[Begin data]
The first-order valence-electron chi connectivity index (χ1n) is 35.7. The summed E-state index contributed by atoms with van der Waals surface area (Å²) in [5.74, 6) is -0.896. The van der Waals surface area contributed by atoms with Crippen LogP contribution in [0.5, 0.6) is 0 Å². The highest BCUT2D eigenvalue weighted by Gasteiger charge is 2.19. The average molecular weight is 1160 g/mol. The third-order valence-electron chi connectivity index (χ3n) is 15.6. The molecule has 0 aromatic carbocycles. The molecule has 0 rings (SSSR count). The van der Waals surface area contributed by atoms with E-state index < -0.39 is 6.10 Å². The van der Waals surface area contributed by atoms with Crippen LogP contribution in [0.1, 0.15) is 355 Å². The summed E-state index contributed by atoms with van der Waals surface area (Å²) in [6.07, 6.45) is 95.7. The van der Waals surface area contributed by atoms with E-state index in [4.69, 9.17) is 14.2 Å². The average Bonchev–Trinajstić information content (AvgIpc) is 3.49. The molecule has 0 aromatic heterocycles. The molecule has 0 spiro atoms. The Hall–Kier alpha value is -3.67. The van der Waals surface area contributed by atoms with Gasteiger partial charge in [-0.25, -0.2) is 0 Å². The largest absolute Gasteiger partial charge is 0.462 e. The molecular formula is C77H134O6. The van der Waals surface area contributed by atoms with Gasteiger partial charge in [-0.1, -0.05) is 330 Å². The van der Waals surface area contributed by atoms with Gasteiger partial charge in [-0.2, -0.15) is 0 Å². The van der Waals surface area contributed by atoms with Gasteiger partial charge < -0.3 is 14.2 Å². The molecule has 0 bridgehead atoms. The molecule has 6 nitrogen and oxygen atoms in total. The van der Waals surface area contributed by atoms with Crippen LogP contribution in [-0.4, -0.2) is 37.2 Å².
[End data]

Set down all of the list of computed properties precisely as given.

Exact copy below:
The first-order valence-electron chi connectivity index (χ1n) is 35.7. The summed E-state index contributed by atoms with van der Waals surface area (Å²) in [5.74, 6) is -0.896. The van der Waals surface area contributed by atoms with Crippen LogP contribution in [0.5, 0.6) is 0 Å². The highest BCUT2D eigenvalue weighted by Gasteiger charge is 2.19. The average molecular weight is 1160 g/mol. The third-order valence-electron chi connectivity index (χ3n) is 15.6. The molecule has 0 aromatic carbocycles. The molecule has 0 rings (SSSR count). The van der Waals surface area contributed by atoms with E-state index < -0.39 is 6.10 Å². The van der Waals surface area contributed by atoms with Crippen LogP contribution in [0.1, 0.15) is 355 Å². The summed E-state index contributed by atoms with van der Waals surface area (Å²) in [6.07, 6.45) is 95.7. The van der Waals surface area contributed by atoms with E-state index in [4.69, 9.17) is 14.2 Å². The average Bonchev–Trinajstić information content (AvgIpc) is 3.49. The molecule has 0 aromatic heterocycles. The molecule has 0 spiro atoms. The Hall–Kier alpha value is -3.67. The van der Waals surface area contributed by atoms with Gasteiger partial charge in [-0.25, -0.2) is 0 Å². The largest absolute Gasteiger partial charge is 0.462 e. The molecular formula is C77H134O6. The van der Waals surface area contributed by atoms with Gasteiger partial charge in [-0.1, -0.05) is 330 Å². The van der Waals surface area contributed by atoms with Gasteiger partial charge in [-0.2, -0.15) is 0 Å². The van der Waals surface area contributed by atoms with Gasteiger partial charge < -0.3 is 14.2 Å². The molecule has 0 bridgehead atoms. The molecule has 6 nitrogen and oxygen atoms in total. The van der Waals surface area contributed by atoms with Crippen LogP contribution in [-0.4, -0.2) is 37.2 Å².